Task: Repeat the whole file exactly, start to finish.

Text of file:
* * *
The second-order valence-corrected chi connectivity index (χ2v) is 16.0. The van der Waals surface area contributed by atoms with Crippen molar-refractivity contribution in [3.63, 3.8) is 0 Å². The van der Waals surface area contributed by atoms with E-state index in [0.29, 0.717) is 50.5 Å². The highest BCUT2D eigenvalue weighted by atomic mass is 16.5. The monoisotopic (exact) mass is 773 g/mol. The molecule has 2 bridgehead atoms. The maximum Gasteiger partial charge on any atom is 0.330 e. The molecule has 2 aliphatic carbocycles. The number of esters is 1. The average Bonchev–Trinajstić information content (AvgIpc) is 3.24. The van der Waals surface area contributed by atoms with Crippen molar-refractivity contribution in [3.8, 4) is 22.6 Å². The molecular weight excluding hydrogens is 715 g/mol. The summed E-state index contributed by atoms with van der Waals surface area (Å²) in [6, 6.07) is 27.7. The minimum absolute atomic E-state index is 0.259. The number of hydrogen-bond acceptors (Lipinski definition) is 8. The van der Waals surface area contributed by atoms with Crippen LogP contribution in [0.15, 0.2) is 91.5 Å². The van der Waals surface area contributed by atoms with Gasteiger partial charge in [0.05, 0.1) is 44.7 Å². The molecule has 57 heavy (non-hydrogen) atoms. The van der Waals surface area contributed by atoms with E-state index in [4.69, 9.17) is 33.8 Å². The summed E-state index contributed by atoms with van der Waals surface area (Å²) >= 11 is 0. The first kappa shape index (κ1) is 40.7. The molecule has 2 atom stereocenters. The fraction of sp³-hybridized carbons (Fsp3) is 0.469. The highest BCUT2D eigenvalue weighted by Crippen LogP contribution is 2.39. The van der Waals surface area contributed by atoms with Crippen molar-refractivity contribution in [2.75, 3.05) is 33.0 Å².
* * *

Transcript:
The second-order valence-corrected chi connectivity index (χ2v) is 16.0. The van der Waals surface area contributed by atoms with Crippen molar-refractivity contribution in [3.63, 3.8) is 0 Å². The van der Waals surface area contributed by atoms with E-state index in [0.29, 0.717) is 50.5 Å². The highest BCUT2D eigenvalue weighted by atomic mass is 16.5. The monoisotopic (exact) mass is 773 g/mol. The molecule has 2 bridgehead atoms. The maximum Gasteiger partial charge on any atom is 0.330 e. The molecule has 2 aliphatic carbocycles. The number of esters is 1. The average Bonchev–Trinajstić information content (AvgIpc) is 3.24. The van der Waals surface area contributed by atoms with Crippen molar-refractivity contribution in [3.8, 4) is 22.6 Å². The molecular weight excluding hydrogens is 715 g/mol. The summed E-state index contributed by atoms with van der Waals surface area (Å²) in [6, 6.07) is 27.7. The minimum absolute atomic E-state index is 0.259. The number of hydrogen-bond acceptors (Lipinski definition) is 8. The van der Waals surface area contributed by atoms with Crippen LogP contribution in [0.15, 0.2) is 91.5 Å². The van der Waals surface area contributed by atoms with Gasteiger partial charge in [0.05, 0.1) is 44.7 Å². The molecule has 57 heavy (non-hydrogen) atoms. The van der Waals surface area contributed by atoms with E-state index in [4.69, 9.17) is 33.8 Å². The summed E-state index contributed by atoms with van der Waals surface area (Å²) >= 11 is 0. The first kappa shape index (κ1) is 40.7. The molecule has 2 atom stereocenters. The fraction of sp³-hybridized carbons (Fsp3) is 0.469. The highest BCUT2D eigenvalue weighted by Crippen LogP contribution is 2.39. The van der Waals surface area contributed by atoms with Crippen molar-refractivity contribution in [2.75, 3.05) is 33.0 Å².